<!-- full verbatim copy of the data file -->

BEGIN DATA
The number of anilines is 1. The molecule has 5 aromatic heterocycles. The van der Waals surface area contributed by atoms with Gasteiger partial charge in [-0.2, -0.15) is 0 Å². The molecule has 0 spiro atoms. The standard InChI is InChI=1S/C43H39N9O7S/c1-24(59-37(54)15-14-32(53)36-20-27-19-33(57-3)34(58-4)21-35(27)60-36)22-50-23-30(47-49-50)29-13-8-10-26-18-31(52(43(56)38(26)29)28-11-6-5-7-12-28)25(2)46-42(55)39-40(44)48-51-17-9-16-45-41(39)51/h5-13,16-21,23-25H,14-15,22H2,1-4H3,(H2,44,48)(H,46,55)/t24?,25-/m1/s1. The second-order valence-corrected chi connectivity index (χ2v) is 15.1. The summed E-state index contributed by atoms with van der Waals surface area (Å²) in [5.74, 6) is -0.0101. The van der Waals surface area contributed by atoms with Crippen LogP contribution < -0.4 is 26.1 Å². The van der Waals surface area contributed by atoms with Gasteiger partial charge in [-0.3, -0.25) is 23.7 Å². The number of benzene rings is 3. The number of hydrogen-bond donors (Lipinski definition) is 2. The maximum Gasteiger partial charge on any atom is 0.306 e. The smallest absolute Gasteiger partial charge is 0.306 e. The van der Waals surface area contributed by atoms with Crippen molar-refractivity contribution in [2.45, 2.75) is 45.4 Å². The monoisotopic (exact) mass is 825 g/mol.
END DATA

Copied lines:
The number of anilines is 1. The molecule has 5 aromatic heterocycles. The van der Waals surface area contributed by atoms with Gasteiger partial charge in [-0.2, -0.15) is 0 Å². The molecule has 0 spiro atoms. The standard InChI is InChI=1S/C43H39N9O7S/c1-24(59-37(54)15-14-32(53)36-20-27-19-33(57-3)34(58-4)21-35(27)60-36)22-50-23-30(47-49-50)29-13-8-10-26-18-31(52(43(56)38(26)29)28-11-6-5-7-12-28)25(2)46-42(55)39-40(44)48-51-17-9-16-45-41(39)51/h5-13,16-21,23-25H,14-15,22H2,1-4H3,(H2,44,48)(H,46,55)/t24?,25-/m1/s1. The second-order valence-corrected chi connectivity index (χ2v) is 15.1. The summed E-state index contributed by atoms with van der Waals surface area (Å²) in [5.74, 6) is -0.0101. The van der Waals surface area contributed by atoms with Crippen LogP contribution < -0.4 is 26.1 Å². The van der Waals surface area contributed by atoms with Gasteiger partial charge in [-0.3, -0.25) is 23.7 Å². The number of benzene rings is 3. The number of hydrogen-bond donors (Lipinski definition) is 2. The maximum Gasteiger partial charge on any atom is 0.306 e. The smallest absolute Gasteiger partial charge is 0.306 e. The van der Waals surface area contributed by atoms with Crippen molar-refractivity contribution in [2.45, 2.75) is 45.4 Å². The monoisotopic (exact) mass is 825 g/mol.